Sometimes political and social messages are best said on tangible paraphernalia such as a coffee mug, notepad, or T-shirt. Other times, it’s best left out of product development, where it can lead to sensitive matters that evoke a huge issue of offensiveness and doubt. Forever 21 is the latest clothing retailer to come out with something I’d argue as the latter.
The company released a men’s T-shirt to be sold online and in stores, plastered on the front with, “Don’t Say Maybe If You Want to Say No”, clearly referencing the idea that has been circulating heavily around in the media on a women’s right to say no about sex, the sensitive (and many times, dismissed) topic of rape culture, and of course, the touchy subject of consent and if a woman (or man, to be fair) can renege on consent at any time.
Critics have surfaced online, stating that the T-shirt supports or advocates the idea of rape because one shouldn’t have said ‘maybe’ in the first place, or that the shirt pre-blames victims for whatever consequences they are left to face after their ‘maybe’ is used as consent for sexual activity.
While the argument can be understood that perhaps the shirt aims to suggest that if you don’t want sex in the first place, one can merely say no, I think it was insensitive and completely offensive to even make a suggestion that a ‘maybe’ justifies, in any way, shape or form, action that can not be forfeited once someone says no. I also feel it’s a true slap in the face for all victims of rape, who have had something of theirs taken from them unwillingly, and yet, it was okay because they initially agreed to some level or degree.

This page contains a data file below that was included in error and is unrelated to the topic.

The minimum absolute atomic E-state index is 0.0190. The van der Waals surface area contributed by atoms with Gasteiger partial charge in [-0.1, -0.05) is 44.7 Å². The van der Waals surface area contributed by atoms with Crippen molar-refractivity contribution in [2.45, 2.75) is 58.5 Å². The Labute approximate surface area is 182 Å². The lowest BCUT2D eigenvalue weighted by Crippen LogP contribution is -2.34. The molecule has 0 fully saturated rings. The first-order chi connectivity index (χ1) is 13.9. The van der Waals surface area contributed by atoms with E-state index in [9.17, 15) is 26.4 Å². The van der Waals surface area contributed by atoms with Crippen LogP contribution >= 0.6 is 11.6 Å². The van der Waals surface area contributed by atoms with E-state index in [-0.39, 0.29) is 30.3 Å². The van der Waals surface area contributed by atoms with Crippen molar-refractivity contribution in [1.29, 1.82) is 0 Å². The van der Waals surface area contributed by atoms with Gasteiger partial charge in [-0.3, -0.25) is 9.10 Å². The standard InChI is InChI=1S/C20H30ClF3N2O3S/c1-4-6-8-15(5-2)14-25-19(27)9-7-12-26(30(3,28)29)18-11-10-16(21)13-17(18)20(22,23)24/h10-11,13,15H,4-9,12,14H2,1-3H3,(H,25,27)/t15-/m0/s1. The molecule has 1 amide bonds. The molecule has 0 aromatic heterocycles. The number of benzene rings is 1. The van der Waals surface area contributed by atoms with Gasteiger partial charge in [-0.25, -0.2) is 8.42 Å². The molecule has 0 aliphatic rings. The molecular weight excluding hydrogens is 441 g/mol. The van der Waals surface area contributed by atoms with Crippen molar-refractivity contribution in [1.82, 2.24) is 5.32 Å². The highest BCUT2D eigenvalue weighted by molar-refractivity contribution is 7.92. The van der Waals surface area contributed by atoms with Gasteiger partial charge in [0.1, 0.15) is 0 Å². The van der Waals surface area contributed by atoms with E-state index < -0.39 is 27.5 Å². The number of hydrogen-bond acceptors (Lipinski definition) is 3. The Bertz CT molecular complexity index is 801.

Forever 21 has since removed the shirt from their inventory, publicly stating that, “Forever 21 strives to exemplify the highest ethical standards and takes feedback and product concerns very seriously,” Forever 21 said in a prepared statement to The Huffington Post. “With regards to the T-shirt in question, upon receiving feedback from our customers, we took immediate action to have it removed from our website. We sincerely apologize to anyone who was offended by the product.”
How do YOU feel about a T-shirt that references, subtly or not so subtly, the idea of rape culture that so many women and have men have vocalized in the field of consent and rights? Is the shirt victim-shaming, or is it really not that serious? Sound off!